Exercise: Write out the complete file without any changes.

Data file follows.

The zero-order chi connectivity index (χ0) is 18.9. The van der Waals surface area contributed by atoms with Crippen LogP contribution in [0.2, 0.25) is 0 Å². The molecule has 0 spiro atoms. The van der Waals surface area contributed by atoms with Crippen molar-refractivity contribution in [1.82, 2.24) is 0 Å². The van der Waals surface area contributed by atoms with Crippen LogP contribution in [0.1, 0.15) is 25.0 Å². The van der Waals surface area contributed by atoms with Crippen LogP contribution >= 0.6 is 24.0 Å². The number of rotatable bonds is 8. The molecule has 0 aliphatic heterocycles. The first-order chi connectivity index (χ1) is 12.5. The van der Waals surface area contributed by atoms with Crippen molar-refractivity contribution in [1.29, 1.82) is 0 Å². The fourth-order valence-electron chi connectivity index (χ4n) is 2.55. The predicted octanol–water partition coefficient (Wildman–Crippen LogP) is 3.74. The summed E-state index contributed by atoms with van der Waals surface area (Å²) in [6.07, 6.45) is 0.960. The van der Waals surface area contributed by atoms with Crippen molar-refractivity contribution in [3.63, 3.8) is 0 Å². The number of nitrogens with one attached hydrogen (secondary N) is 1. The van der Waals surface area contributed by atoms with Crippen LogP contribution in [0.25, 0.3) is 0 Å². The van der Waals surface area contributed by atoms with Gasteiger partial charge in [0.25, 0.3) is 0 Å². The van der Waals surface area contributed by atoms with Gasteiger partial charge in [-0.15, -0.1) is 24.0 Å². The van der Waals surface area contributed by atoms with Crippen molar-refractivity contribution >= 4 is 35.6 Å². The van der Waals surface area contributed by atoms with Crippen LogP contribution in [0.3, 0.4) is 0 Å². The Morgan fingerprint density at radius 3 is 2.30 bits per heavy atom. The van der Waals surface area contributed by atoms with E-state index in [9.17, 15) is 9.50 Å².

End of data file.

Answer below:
The zero-order chi connectivity index (χ0) is 18.9. The van der Waals surface area contributed by atoms with Crippen LogP contribution in [0.2, 0.25) is 0 Å². The molecule has 0 spiro atoms. The van der Waals surface area contributed by atoms with Crippen molar-refractivity contribution in [1.82, 2.24) is 0 Å². The van der Waals surface area contributed by atoms with Crippen LogP contribution in [0.1, 0.15) is 25.0 Å². The van der Waals surface area contributed by atoms with Crippen LogP contribution >= 0.6 is 24.0 Å². The number of rotatable bonds is 8. The molecule has 0 aliphatic heterocycles. The first-order chi connectivity index (χ1) is 12.5. The van der Waals surface area contributed by atoms with Crippen molar-refractivity contribution in [1.29, 1.82) is 0 Å². The fourth-order valence-electron chi connectivity index (χ4n) is 2.55. The predicted octanol–water partition coefficient (Wildman–Crippen LogP) is 3.74. The summed E-state index contributed by atoms with van der Waals surface area (Å²) in [6.07, 6.45) is 0.960. The van der Waals surface area contributed by atoms with Crippen molar-refractivity contribution in [3.63, 3.8) is 0 Å². The number of nitrogens with one attached hydrogen (secondary N) is 1. The van der Waals surface area contributed by atoms with Crippen LogP contribution in [0.25, 0.3) is 0 Å². The van der Waals surface area contributed by atoms with Gasteiger partial charge in [0.25, 0.3) is 0 Å². The van der Waals surface area contributed by atoms with Gasteiger partial charge in [-0.15, -0.1) is 24.0 Å². The van der Waals surface area contributed by atoms with Crippen molar-refractivity contribution >= 4 is 35.6 Å². The van der Waals surface area contributed by atoms with Crippen LogP contribution in [0.3, 0.4) is 0 Å². The Morgan fingerprint density at radius 3 is 2.30 bits per heavy atom. The van der Waals surface area contributed by atoms with E-state index in [9.17, 15) is 9.50 Å².